Jon Callard knows virtually everything there is to know about what it takes to win the Heineken Cup.
The former England full back scored all his side's points - including the only try of the final - when Bath beat holders Brive 19-18 in Bordeaux almost four years ago to lift the prized silverware.
Now the Bath senior coach, Callard has guided his side to the only 100 per cent record in the Pool stages of this season's tournament and a fascinating Anglo-Welsh quarter-final showdown against Llanelli in front of the BBC Grandstand cameras at The Recreation Ground on 26 January.
"No-one under-estimates what is ahead of us - the task against Llanelli is huge," said Callard. "There is a massive amount of tradition and history between Bath and Llanelli and there is so much at stake this time.
"I have watched Llanelli a few times already this season and I really enjoy watching Welsh rugby on television so I know they are a very good side - and I have got a lot of time for their coach Gareth Jenkins.
"Obviously we are delighted with a home tie. Our fans have travelled well - we outnumbered Swansea around three-to-one at St Helens - and it is fitting we will be at home for the support they have given the team.
"For their part, the players have worked hard and playing at home is their reward."
Bath were the only ones to make it six out of six - Leicester Tigers, Munster and Leinster all seeing their hopes of Pool clean sweeps disappear in a pulsating sixth round.
Bath wrapped Pool 3 matters up with a 31-13 victory over Biarritz, Callard adding: "In comparison with the way we have been playing, that was probably our best performance of the season - but we are still a long way off from where we should be.
"The win against Biarritz did give us six out of six in the Heineken Cup Pool stage but it will certainly not generate any complacency whatsoever at Bath.
"We know we have to be more consistent overall, as our results in the Premiership show. It has not been easy with our Lions coming back late, the postponed Six Nations matches - we are affected by calls from England, Wales and Ireland - while the Premiership is the toughest club league in the world. On their day anyone can turn anyone else over.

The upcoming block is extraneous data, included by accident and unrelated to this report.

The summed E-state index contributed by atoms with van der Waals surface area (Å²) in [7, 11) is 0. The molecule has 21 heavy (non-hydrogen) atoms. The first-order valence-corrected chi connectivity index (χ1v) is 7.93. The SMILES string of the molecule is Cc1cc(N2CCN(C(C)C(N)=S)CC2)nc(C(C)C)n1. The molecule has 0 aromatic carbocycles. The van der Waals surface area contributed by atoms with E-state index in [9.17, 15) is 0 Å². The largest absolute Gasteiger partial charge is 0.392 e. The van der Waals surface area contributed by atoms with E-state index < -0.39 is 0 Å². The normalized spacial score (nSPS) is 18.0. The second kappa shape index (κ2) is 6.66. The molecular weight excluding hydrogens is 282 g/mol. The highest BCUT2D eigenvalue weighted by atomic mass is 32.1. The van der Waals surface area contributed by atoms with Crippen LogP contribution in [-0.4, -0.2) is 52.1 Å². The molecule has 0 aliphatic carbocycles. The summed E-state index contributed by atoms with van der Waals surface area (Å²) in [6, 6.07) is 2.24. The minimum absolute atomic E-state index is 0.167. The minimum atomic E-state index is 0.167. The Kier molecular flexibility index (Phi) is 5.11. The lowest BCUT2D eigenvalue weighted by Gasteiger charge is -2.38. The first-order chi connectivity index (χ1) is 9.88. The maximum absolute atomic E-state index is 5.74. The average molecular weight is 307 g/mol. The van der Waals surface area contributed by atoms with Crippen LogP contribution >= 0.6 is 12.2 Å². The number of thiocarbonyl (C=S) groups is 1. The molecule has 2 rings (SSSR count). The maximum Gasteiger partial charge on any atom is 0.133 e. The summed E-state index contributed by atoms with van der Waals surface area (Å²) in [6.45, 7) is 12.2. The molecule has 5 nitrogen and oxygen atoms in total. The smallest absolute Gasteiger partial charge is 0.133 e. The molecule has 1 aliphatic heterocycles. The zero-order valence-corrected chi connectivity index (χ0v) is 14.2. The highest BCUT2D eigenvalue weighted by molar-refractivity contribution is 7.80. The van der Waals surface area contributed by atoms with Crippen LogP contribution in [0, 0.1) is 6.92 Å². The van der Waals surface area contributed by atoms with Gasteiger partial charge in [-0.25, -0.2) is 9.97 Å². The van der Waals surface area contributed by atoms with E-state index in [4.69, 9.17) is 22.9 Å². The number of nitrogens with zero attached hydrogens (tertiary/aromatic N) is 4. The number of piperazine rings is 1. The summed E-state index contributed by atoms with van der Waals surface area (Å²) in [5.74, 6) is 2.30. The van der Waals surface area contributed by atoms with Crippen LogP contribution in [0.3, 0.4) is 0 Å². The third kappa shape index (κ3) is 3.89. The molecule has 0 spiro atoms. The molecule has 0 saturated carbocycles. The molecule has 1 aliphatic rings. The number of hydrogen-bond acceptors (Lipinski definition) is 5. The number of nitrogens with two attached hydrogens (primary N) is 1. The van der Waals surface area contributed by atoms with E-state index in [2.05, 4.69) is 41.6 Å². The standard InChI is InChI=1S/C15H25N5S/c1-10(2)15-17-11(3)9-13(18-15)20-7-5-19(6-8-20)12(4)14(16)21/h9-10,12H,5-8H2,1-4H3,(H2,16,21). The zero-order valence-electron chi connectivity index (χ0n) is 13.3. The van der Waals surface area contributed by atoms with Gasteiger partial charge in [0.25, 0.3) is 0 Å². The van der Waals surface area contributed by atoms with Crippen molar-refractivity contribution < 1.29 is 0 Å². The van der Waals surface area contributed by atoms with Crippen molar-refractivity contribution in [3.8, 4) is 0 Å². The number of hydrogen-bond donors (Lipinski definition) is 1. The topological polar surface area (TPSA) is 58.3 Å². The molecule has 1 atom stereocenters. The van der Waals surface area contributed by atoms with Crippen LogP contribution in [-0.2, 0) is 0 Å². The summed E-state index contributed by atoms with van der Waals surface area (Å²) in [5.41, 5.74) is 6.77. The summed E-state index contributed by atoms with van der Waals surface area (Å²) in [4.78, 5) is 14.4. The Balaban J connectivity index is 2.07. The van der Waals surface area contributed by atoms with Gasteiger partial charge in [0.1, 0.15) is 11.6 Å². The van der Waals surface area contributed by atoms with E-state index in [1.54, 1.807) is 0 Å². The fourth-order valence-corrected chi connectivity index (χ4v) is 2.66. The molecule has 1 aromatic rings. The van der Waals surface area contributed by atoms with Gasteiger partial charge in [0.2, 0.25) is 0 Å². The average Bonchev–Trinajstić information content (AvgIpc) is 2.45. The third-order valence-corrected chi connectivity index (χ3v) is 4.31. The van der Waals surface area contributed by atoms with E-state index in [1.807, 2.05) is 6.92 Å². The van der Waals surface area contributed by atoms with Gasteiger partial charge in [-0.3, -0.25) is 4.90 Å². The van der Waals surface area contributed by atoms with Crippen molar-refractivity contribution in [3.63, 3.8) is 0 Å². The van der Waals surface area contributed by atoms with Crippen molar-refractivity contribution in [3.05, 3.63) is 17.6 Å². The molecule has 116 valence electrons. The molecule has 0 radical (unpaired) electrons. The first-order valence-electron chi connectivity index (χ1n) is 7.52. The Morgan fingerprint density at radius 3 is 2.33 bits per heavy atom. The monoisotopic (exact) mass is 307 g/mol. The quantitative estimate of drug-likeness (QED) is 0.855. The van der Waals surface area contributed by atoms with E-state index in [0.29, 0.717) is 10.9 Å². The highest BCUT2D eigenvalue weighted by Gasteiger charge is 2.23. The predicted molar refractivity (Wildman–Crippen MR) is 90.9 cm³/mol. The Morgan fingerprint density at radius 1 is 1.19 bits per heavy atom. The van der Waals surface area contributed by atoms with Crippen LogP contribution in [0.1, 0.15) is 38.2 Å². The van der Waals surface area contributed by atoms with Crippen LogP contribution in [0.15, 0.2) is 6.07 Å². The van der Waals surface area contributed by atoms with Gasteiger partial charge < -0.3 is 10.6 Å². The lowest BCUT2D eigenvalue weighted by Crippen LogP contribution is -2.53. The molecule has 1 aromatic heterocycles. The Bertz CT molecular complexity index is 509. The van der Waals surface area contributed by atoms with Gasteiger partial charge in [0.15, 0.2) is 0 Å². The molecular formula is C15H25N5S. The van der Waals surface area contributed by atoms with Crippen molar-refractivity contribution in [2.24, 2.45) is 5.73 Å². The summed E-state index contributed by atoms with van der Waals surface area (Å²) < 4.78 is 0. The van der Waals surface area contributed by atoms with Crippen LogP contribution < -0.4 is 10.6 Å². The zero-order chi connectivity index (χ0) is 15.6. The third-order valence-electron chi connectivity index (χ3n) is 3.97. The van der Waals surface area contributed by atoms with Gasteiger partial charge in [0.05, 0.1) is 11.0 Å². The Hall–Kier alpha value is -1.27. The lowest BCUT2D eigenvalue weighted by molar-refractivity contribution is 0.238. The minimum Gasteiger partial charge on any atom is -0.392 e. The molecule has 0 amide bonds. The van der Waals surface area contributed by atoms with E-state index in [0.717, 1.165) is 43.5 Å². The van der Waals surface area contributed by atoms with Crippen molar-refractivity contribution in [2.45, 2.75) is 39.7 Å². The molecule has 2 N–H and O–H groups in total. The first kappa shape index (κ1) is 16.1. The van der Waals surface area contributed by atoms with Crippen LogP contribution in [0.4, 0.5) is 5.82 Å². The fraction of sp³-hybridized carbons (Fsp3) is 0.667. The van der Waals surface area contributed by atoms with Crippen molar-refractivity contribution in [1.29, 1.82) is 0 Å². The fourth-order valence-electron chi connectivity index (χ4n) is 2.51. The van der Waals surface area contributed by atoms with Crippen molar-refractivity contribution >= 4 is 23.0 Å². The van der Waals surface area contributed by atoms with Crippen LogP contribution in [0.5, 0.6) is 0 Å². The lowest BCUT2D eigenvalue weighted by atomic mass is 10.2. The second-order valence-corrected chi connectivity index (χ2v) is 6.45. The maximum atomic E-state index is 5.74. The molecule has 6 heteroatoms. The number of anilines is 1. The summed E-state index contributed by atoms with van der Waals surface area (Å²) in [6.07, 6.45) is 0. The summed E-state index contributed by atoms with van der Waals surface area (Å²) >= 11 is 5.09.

"We are not involved in the English Cup next weekend but we are through to the Heineken Cup quarter-finals in under two weeks time and, in light of our injuries, we will give the legs a rest this weekend - we have got nothing special planned."
But Llanelli have got the strictly domestic business of trying to hold onto top place in the Welsh/Scottish League to deal with when they visit second placed Newport Rugby on Friday night before their trip across the border.
"We will be flying the flag for Wales in the Heineken Cup quarter-finals," said Llanelli's Irish flanker Simon Easterby. "Playing a quarter-final is always going to be tough - we have got to put in a performance to match that against Leicester."
After 160 minutes of titanic rugby between the two clubs - the Tigers won 12-9 at Welford Road - there was not a try in sight for what had been a couple of classics.
Fly half Stephen Jones kicked the Scarlets into the last eight with eight out of eight penalty goal successes and then declared of the quarter-final challenge: "We are looking forward to going to Bath."
The Welsh Rugby Union has awarded a unique 'President's Cap' to a specific group of players who represented their country between 1945 and 1979, but missed out on international recognition at the time.
Prabhat Mathema, the WRU's National Medical Manager explains the four part Pitchside Suspected Concussion Assessment process the IRB has devised that is being implemented throughout the Dove Men Series and in the LV= Cup this season, which includes the provision for a five minute temporary substitution to allow an assessment to take place.